Inside the substation there are connections, switches, cabling and a transformer. The substation should have a prominent sign on the exterior, discouraging unauthorised entry. In the U.K. the sign proclaims, rather dramatically, “Danger of Death.”


This warning is designed to stop people from entering the substation and electrocuting themselves. It has nothing to do with EMF risks. Nevertheless, the warning creates public unease about substations.

There is another kind of substation – pole-mounted, or slung high between two poles, usually in the street. These generally serve a small number of properties. They seldom pose a hazard to nearby property, as detectable EMF often extends only 3 metres.

With all kinds of substations, the EMF is strongest right next to the installed equipment, then it fades away rapidly as distance increases.

Substations Emit Radiation

Magnetic field EMF is emitted whenever an electric current flows through a conductor, but it can be opposed by current flowing in the opposite direction in an adjacent conductor. (This is the key to designing electrical equipment which produces low EMF.)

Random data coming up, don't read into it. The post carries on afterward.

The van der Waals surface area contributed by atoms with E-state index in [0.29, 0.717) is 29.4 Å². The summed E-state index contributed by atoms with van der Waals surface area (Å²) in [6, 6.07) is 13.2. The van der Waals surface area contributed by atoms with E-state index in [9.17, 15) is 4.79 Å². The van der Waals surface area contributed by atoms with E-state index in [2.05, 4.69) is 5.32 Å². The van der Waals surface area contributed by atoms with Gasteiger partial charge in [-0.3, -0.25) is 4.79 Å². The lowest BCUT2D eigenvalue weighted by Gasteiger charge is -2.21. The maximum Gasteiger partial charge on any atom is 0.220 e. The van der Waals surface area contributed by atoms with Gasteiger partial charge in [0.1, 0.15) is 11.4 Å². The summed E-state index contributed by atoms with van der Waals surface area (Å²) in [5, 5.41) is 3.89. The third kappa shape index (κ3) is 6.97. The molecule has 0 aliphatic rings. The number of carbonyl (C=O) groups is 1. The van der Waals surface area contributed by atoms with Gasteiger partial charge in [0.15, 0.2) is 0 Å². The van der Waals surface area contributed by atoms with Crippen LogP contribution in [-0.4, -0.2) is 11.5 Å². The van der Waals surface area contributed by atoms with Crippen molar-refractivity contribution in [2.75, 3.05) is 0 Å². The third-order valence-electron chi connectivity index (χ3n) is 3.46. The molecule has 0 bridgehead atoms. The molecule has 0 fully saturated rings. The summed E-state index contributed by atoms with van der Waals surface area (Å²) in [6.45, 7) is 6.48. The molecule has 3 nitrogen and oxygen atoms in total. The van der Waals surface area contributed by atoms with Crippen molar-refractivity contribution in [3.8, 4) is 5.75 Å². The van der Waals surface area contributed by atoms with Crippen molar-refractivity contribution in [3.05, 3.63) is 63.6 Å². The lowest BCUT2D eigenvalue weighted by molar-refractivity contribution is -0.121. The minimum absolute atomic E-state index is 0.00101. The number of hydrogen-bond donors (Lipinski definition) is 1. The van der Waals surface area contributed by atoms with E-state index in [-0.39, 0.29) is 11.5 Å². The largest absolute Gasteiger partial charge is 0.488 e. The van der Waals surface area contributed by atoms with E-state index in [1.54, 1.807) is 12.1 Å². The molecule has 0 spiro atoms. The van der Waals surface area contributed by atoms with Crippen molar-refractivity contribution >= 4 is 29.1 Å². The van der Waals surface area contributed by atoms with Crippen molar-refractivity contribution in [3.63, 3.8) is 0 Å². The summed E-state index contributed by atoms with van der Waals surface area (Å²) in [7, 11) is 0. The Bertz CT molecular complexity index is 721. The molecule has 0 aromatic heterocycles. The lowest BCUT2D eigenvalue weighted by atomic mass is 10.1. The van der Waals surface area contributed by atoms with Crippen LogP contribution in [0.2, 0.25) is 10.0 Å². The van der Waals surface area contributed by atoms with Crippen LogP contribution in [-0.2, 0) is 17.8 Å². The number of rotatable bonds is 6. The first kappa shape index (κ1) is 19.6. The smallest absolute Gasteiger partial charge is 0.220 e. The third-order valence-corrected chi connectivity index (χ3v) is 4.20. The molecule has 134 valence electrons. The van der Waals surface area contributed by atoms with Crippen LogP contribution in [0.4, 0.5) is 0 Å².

Not all the equipment inside a substation is equally hazardous, from an EMF perspective. Usually the transformer emits the largest amount of radiation. The transformer is generally the largest piece of equipment you can see in a substation – if you can see inside at all.

Some older substations still have their original cabling and equipment. These tend to emit more radiation than newer ones. (Electrical engineers know how to design equipment that emits less EMF, but decades ago few people worried about it.)

Cabling and switchgear inside the substation are generally mounted on one of the side walls. The transformer is nearby, usually floor-mounted. So the EMF outside one wall of the substation may be stronger than from the opposite side.

The stronger EMF will also penetrate further.

U.K. Substation Safe Distance

Substation Safe Distance


Usually, the detectable magnetic field from a substation extends between 3 and 8 metres away. Some are stronger than others, and in rare, exceptional cases, EMF may extend to about 15 metres. Outside of the detectable magnetic field, there can be no health effect from the substation.